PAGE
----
Democracies in common places: stories from baldios and ‘fire-tales’ in Portugal

Rita Serra, Centre for Social Studies, University of Coimbra

Giovanni Allegretti, Centre for Social Studies, University of Coimbra

We respond to Greta Thunberg’s call for democracy to protect, restore and fund forests by taking it to the commoner s’ assemblies of baldios — mountain community forests returned to the local people, in Portugal, in the aftermath of the Carnation Revolution. We highlight that when trees are considered as a technology to repair climate, they must be understood as a tool whose purpose is set by the people. By telling the tale of the afforestation of baldios, we show that trees can be harmful for local populations when their plantation disrupts local ways of being without providing alternatives, changing fire regimes. We argue the ontological transformation that results from the break-up of mutually constitutive relationships between the people and mountain places opened the way for ‘Faustian contracts’ — a loss of ‘the soul’ — by selling the long-term provision of goods to address short-term needs. When decentralization processes are captured by Faustian contracts, they can result in a battle of democracies, opposing participatory democracies to representative democracies of parishes and municipalities. Community forestry is then reframed as a struggle not so much about local control, but to gain back the soul and collectively set directions to face adversities.

Greta Thunberg did something unprecedented: by questioning the rulers “how dare you”, in her emotive speech at the 2019 U.N. Climate Action Summit, she forced the rulers to explain why they fail to act on a global matter such as climate change. Prompted by the unprecedented forest fi res in Sweden, one of Greta’s videos is a global call for democracy and social movements to protect, restore and fund nature by leaving carbon on the ground and allowing trees to grow. Trees are pictured as the best technology available to sequestrate carbon, thus giving us a better chance to face climate change. This is supported by a broad consensus of climate scientists, so that we cannot attribute the lack of action to a lack in knowledge. What is missing then? Between 2010 and 2013, we undertook a project about forest crises from a perspective of science and technology studies in Portugal.

We considered technology as something that is defined by the purpose it serves, instead of the way it is produced, which typically risks to reduce it to laboratory pro-ductions. On its rudimentary version, technology is a tool — an object that extends the ability of humans to modify their environment. Thus, by considering a tree as a tool or a carbon-sequestering machine, we are subordinating it to our goals. This is the purpose of forestry as embodied by many forest engineers and professionals.In Portugal, forests are so degraded that, at first sight, it is hard to understand whose ends they serve. Rather than on high value products, resulting from old growth or lon-ger rotation cycles, our forest economy is based on low value products that grow out of degraded forests, making a business out of environmental degradation (Serraetal.2017).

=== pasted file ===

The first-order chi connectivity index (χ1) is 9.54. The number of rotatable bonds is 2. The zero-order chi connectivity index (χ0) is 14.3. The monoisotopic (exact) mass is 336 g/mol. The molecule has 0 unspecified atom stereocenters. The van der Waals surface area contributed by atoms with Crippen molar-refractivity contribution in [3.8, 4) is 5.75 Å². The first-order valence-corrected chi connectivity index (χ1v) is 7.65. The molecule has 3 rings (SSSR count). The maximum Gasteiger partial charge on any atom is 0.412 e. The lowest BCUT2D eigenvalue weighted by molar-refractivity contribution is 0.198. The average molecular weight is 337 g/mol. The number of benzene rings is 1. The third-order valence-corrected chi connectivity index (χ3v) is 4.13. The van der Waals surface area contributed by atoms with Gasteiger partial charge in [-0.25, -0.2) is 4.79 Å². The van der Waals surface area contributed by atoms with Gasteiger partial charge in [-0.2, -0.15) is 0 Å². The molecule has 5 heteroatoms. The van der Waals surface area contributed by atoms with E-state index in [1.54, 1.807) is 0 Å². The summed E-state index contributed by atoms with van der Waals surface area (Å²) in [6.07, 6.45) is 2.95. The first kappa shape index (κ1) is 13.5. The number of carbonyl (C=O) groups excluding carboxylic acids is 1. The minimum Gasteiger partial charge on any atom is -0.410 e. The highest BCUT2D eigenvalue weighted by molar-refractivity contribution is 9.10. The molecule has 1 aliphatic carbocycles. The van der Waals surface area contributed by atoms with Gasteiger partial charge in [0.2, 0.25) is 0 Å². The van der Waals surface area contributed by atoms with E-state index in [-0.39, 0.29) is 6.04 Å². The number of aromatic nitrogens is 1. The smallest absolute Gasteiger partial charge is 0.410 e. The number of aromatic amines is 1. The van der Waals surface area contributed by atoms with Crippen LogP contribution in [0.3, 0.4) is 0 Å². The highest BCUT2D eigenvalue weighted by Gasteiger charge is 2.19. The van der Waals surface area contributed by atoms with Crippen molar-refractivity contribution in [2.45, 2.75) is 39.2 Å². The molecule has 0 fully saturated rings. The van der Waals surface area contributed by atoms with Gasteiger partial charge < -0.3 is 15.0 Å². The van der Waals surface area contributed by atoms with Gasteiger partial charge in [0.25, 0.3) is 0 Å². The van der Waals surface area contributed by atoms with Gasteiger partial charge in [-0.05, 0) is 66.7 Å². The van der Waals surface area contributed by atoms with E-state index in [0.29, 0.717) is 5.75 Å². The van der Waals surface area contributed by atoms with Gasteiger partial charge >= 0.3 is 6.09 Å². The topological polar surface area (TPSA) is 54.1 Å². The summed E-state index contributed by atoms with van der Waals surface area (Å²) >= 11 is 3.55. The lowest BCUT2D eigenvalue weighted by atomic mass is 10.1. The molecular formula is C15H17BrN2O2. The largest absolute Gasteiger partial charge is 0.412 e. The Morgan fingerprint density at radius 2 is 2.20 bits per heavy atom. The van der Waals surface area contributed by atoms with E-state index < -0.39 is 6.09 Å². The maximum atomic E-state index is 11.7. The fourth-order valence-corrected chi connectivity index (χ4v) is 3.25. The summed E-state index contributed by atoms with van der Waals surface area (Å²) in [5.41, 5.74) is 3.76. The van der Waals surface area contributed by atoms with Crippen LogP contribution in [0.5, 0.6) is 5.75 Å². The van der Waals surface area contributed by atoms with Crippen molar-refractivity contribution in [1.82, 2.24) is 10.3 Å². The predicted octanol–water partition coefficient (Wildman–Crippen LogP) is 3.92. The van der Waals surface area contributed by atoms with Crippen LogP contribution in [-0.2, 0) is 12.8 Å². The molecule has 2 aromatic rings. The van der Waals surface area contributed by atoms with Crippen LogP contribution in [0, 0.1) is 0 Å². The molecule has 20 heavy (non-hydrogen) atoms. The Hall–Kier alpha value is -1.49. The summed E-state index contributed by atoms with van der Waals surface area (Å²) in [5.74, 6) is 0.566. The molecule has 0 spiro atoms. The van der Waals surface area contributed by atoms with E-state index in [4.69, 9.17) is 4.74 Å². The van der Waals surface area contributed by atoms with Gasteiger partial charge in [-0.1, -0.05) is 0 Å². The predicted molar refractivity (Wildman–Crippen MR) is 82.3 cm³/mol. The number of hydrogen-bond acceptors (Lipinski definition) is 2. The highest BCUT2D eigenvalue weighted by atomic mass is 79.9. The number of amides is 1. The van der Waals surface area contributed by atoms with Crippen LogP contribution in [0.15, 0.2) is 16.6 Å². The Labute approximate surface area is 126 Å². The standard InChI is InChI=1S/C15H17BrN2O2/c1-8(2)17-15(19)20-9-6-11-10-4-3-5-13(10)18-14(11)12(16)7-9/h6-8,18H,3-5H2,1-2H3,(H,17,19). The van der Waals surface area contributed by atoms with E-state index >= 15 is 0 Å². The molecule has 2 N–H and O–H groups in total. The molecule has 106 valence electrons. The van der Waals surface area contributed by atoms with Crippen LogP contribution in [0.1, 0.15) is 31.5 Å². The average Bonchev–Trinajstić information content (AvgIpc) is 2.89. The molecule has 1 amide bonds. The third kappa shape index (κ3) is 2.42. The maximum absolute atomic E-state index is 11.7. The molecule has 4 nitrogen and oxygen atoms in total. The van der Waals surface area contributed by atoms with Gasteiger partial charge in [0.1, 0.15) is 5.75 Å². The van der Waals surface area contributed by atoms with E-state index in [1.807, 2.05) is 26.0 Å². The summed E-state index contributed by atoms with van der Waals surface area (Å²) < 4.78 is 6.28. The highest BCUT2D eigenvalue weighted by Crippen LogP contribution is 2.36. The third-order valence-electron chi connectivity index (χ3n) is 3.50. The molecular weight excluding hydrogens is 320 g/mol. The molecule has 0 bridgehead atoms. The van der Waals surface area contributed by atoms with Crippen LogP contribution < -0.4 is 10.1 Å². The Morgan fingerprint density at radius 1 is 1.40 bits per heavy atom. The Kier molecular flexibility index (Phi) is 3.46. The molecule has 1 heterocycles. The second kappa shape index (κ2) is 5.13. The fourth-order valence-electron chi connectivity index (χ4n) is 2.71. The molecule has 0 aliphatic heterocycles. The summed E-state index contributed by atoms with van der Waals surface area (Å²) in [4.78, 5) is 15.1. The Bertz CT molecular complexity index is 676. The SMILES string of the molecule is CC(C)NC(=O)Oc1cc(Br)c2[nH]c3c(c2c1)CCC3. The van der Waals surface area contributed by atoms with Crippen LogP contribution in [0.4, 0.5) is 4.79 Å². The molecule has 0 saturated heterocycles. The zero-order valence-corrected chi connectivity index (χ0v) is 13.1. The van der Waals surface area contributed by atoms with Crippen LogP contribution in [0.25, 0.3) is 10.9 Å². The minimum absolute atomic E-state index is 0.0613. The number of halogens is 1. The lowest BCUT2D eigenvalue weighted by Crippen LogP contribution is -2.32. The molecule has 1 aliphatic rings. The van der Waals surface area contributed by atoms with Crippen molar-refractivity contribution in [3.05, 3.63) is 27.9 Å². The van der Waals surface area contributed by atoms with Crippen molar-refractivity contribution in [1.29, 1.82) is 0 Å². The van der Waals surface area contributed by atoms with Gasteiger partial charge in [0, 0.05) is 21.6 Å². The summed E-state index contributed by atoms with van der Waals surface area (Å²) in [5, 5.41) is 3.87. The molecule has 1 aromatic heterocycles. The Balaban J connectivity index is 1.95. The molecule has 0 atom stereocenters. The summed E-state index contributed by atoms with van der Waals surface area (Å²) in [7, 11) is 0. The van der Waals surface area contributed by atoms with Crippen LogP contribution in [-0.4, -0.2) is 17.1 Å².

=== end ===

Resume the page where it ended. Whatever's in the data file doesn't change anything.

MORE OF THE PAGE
Making money out of degraded forests is a pitfall, and unfortunately may not allow, or contribute, to forest recovery. Under a framework that favors disinvestment, such as the continuous diversion of forest funds to cover for the public administration needs5and the lack of forest insurances, small landowners and investors choose the solutions that seem to offer them shorter returns and lower economic risks under the current fire regimes (García-BarrioSet al. 2013). Forest economy is a tough game, and the rules are set by the few oligopsonic buyers who control prices and markets. This distorts the ability of the people to clearly establish the goals to which forests should be subordinated and, consequently, the technologies, tools and practices used to achieve them. To determine a goal, one must pass from a state of confusion, where all possibilities are valued the same, to one that clearly establishes ranks among possible actions, taking into consideration the directions they may lead into. This can only be done from one point of view (Kohn 2013). Thus, to say whose goals count first is also a way of stating whose point of view comes first: who has the authority to decide and which goals should be subordinated to this ‘higher purpose’. We will tell here the tale of Serpins, one of the places studied, to remember some old lessons that may be wise not to forget.


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